“Does anybody like that idea?” Trump asked the congregation of his brainwave. (On the campaign trail, The Donald often boasted of holding a rare New York City concealed-carry licence; of packing heat himself.)

A couple of hands, maximum three, went up from the fifty or sixty invitees.

“Does anybody not?” he pursued.

Nearly everyone else saluted.

READ: Charting the ‘normalization’ of gun attacks on U.S. kids

It was, for most of the tense and tearful audience, no place for a father of five living children to speak his own imagined truths at all.

“North Lauderdale King David Cemetery, that’s where I go now to see my daughter,” one Florida father seethed. This was Andrew Pollack, whose daughter was shot nine times on Valentines Day by a boy the FBI let slip like sand, like oil, like laughter through its hands.

“I go to the airport, I can’t get on a plane with a bottle of water,” Mr. Pollack said. “But some animal can come into our school and shoot our children. It’s simple. It’s not difficult. We protect airports. We protect concerts, stadiums, embassies. I went to the Department of Education and they have a security guard IN THE ELEVATOR. How do you think that made me feel?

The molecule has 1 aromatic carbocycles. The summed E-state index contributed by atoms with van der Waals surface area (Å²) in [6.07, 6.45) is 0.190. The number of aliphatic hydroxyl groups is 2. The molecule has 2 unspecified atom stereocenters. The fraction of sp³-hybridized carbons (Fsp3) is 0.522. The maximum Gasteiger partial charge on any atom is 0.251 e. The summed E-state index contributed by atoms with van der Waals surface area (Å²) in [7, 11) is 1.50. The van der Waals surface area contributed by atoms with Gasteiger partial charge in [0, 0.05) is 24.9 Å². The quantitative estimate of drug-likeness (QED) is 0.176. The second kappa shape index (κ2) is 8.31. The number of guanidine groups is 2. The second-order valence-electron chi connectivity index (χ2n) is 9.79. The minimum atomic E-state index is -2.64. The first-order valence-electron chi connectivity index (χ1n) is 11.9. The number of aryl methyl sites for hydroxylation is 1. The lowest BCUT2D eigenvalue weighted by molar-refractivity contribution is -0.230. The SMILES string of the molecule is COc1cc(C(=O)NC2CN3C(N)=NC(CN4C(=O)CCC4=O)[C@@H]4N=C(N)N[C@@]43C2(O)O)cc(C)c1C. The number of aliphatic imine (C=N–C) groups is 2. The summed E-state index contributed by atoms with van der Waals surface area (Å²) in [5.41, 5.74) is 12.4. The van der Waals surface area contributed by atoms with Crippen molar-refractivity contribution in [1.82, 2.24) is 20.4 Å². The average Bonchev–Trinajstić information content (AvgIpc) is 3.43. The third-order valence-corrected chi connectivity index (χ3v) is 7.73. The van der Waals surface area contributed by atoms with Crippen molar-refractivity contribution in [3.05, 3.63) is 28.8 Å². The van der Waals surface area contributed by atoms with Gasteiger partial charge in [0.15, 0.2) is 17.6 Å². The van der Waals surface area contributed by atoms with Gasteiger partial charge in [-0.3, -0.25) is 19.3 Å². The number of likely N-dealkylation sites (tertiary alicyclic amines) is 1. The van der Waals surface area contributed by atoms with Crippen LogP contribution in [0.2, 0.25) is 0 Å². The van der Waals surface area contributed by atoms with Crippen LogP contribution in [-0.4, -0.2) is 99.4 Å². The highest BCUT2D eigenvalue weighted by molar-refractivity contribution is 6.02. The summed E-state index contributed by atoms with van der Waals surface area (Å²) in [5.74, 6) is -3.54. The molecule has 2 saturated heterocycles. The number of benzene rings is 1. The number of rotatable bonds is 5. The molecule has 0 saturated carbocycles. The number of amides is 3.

“Mister President, we’re going to fix this. I am going to fix this because I won’t sleep. There should have been ONE school shooting and we should have fixed it.

“I’M PISSED!” the shattered father railed, and the man under the portrait of Abraham Lincoln rocked softly in his woven rattan chair with the presidential seal.

This is what the children of Parkland said to Donald Trump:

(What a way to get a tour of the White House; what a way to meet a president.)

Andrew Pollack’s older son, Huck, a Parkland survivor:

“I turned 18 the day after and I woke up to the news that my best friend was gone, and I can go into a store and buy a weapon of war?”

READ: Another school shooting in America and all the nonsense that will be said

A girl named Julia Cordover, fighting back tears, failing:

“I’m a survivor. I want you to emphasize the point that I survived. I was lucky enough to come home from school. It’s very scary. And to know that a lot of people do not have the opportunity to be here still is mind blowing. I’m confident that we’ll do the right thing. There’s definitely a lot more to go but I’m just grateful to be here. No child, no person will have to go through something so horrific and tragic.”